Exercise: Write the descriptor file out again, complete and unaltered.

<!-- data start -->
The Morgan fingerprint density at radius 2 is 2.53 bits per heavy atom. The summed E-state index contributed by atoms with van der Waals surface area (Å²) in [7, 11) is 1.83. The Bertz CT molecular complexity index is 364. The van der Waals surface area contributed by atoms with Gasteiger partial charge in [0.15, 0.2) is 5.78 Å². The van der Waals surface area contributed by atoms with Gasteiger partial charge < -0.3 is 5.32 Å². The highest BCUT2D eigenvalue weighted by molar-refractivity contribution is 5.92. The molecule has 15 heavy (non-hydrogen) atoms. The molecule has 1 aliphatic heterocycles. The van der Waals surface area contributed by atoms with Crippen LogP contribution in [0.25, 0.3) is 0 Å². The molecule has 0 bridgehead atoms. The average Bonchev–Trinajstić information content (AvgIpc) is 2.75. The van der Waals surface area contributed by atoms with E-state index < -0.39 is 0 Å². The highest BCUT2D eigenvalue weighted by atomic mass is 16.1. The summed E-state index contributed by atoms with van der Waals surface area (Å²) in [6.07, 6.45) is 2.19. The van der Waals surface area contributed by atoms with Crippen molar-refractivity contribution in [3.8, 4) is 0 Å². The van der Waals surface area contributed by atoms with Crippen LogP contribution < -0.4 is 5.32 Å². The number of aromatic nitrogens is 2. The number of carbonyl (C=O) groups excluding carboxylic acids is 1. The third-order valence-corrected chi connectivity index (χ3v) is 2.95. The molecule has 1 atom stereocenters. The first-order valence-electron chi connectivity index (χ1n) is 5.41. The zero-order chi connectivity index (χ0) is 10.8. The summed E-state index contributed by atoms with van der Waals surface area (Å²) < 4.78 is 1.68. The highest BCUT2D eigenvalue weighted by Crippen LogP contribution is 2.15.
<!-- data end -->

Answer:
The Morgan fingerprint density at radius 2 is 2.53 bits per heavy atom. The summed E-state index contributed by atoms with van der Waals surface area (Å²) in [7, 11) is 1.83. The Bertz CT molecular complexity index is 364. The van der Waals surface area contributed by atoms with Gasteiger partial charge in [0.15, 0.2) is 5.78 Å². The van der Waals surface area contributed by atoms with Gasteiger partial charge < -0.3 is 5.32 Å². The highest BCUT2D eigenvalue weighted by molar-refractivity contribution is 5.92. The molecule has 15 heavy (non-hydrogen) atoms. The molecule has 1 aliphatic heterocycles. The van der Waals surface area contributed by atoms with Crippen LogP contribution in [0.25, 0.3) is 0 Å². The molecule has 0 bridgehead atoms. The average Bonchev–Trinajstić information content (AvgIpc) is 2.75. The van der Waals surface area contributed by atoms with E-state index < -0.39 is 0 Å². The highest BCUT2D eigenvalue weighted by atomic mass is 16.1. The summed E-state index contributed by atoms with van der Waals surface area (Å²) in [6.07, 6.45) is 2.19. The van der Waals surface area contributed by atoms with Crippen molar-refractivity contribution in [3.8, 4) is 0 Å². The van der Waals surface area contributed by atoms with Crippen LogP contribution < -0.4 is 5.32 Å². The number of aromatic nitrogens is 2. The number of carbonyl (C=O) groups excluding carboxylic acids is 1. The third-order valence-corrected chi connectivity index (χ3v) is 2.95. The molecule has 1 atom stereocenters. The first-order valence-electron chi connectivity index (χ1n) is 5.41. The zero-order chi connectivity index (χ0) is 10.8. The summed E-state index contributed by atoms with van der Waals surface area (Å²) < 4.78 is 1.68. The highest BCUT2D eigenvalue weighted by Crippen LogP contribution is 2.15.